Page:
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At a certain pizza parlor, the diameter of a large pizza is

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Magoosh GMAT Instructor
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At a certain pizza parlor, the diameter of a large pizza is  [#permalink]

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New post 10 Oct 2012, 11:04
3
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A
B
C
D
E

Difficulty:

  35% (medium)

Question Stats:

68% (05:08) correct 32% (01:07) wrong based on 335 sessions

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At a certain pizza parlor, the diameter of a large pizza is 40% larger than the diameter of a small pizza. What is the percent increase in total amount of pizza, from a small to a large?

(A) 20%
(B) 40%
(C) 64%
(D) 80%
(E) 96%


See a full discussion of the mathematical principles involved in this question, as well as a complete solution, at:
http://magoosh.com/gmat/2012/scale-fact ... decreases/

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Re: At a certain pizza parlor, the diameter  [#permalink]

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New post 10 Oct 2012, 11:18
1
Let the pizzas be thin crust! Not considering height.

Small : diameter x, radius x/2, area (total amount of pizza) = pi * (x/2)^2
Large : diameter 1.4x, radius 1.4x/2, area (total amount of pizza) = pi * (1.4x/2)^2 = (1.4)^2 * area of small pizza = 1.96 * area of small pizza

So E is right.
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Re: At a certain pizza parlor, the diameter  [#permalink]

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New post 10 Oct 2012, 11:38
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mikemcgarry wrote:
At a certain pizza parlor, the diameter of a large pizza is 40% larger than the diameter of a small pizza. What is the percent increase in total amount of pizza, from a small to a large?
(A) 20%
(B) 40%
(C) 64%
(D) 80%
(E) 96%


See a full discussion of the mathematical principles involved in this question, as well as a complete solution, at:
http://magoosh.com/gmat/2012/scale-fact ... decreases/


We need to find by what percent is the area of big pizza greater than the area of small pizza.

Since D (diameter) in the area formula is squared (\(area=\frac{\pi*d^2}{4}\)), then 40% increase in diameter, or increase 1.4 times, would be equivalent to 1.4^2=1.96 times increase in the area, which is the same as 96% increase.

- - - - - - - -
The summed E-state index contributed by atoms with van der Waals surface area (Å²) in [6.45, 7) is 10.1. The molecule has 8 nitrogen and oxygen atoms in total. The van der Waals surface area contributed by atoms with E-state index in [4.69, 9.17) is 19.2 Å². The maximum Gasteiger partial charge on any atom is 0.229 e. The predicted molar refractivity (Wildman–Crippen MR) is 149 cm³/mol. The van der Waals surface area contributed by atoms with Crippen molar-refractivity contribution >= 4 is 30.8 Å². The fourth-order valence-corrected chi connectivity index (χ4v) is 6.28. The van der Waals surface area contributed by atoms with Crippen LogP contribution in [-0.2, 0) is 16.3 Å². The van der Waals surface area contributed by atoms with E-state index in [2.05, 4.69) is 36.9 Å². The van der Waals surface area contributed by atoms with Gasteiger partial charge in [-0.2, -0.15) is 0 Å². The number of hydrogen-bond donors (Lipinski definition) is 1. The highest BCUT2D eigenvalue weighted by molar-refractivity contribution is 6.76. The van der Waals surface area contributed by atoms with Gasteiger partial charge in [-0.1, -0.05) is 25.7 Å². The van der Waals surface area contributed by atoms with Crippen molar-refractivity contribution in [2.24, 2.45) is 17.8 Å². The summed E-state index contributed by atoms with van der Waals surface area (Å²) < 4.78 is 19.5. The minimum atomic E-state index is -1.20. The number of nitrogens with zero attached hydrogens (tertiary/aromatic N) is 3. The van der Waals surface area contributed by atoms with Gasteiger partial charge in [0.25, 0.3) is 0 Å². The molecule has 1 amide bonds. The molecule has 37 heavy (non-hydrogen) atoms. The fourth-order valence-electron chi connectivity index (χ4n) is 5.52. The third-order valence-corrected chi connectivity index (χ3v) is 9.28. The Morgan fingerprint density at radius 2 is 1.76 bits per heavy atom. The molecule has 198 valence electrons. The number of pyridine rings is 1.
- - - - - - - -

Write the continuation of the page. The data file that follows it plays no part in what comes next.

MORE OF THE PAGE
Answer: E.
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Re: At a certain pizza parlor, the diameter of a large pizza is  [#permalink]

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New post 13 Dec 2013, 10:45
At a certain pizza parlor, the diameter of a large pizza is 40% larger than the diameter of a small pizza. What is the percent increase in total amount of pizza, from a small to a large?

If A = pi (r)^2 the A = pi (1/2d) ^2
Area (small) = pi (1/2d)^2
Area (small) = pi (1/4d)

Area (large) = pi (1/2*1.4d)^2
Area (large) = pi (1/2*7/5d)^2
Area (large) = pi (49/100d)

So, the radius of the large pizza is roughly 50% larger than the smaller pizza. If we plug in a number for d we can see the difference in sizes.
Area (small) = pi (1/4d)
Area (small) = pi (1/4 * 36)
Area (small) = pi(9)

Area (large) = pi (49/100d)
Area (large) = pi (49/100 * 36)
Area (large) = pi(18)

Therefore the area of the larger pizza is approximately 100% greater.

E




(A) 20%
(B) 40%
(C) 64%
(D) 80%
(E) 96%
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At a certain pizza parlor, the diameter of a large pizza is  [#permalink]

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New post Updated on: 28 Jul 2014, 02:11
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Let small pizza diameter = 100

Large pizza diameter would be = 140

Area of Circle \(= \pi * (\frac{d}{2})^2\)

\(= \frac{\pi}{4} * d^2\)

In the above, only variable is the diameter

\(100^2 = 10000\)

\(140^2 = 19600\)

Difference = 9600 or 96%

Answer = E
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Originally posted by PareshGmat on 25 Apr 2014, 04:00.
Last edited by PareshGmat on 28 Jul 2014, 02:11, edited 1 time in total.
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At a certain pizza parlor, the diameter of a large pizza is  [#permalink]

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New post 28 Jul 2014, 01:29
We need the areas of the pizzas. We know: area (of circle)=r²*pi. 2r =d.

Now pick smart numbers:

diameter of small pizza: 10, then diameter of big pizza: 14

then: area small pizza: 25pi, area of big pizza = 49pi

Hence percent increase 49/25 = 1.96 = 96 % bigger.
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Re: At a certain pizza parlor, the diameter of a large pizza is  [#permalink]

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New post 02 Feb 2018, 07:25
mikemcgarry wrote:
At a certain pizza parlor, the diameter of a large pizza is 40% larger than the diameter of a small pizza. What is the percent increase in total amount of pizza, from a small to a large?

(A) 20%
(B) 40%
(C) 64%
(D) 80%
(E) 96%


See a full discussion of the mathematical principles involved in this question, as well as a complete solution, at:
http://magoosh.com/gmat/2012/scale-fact ... decreases/

\(40 + 40 + \frac{40*40}{100} = 96\), Answer will be (E)
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Re: At a certain pizza parlor, the diameter of a large pizza is &nbs [#permalink] 02 Feb 2018, 07:25
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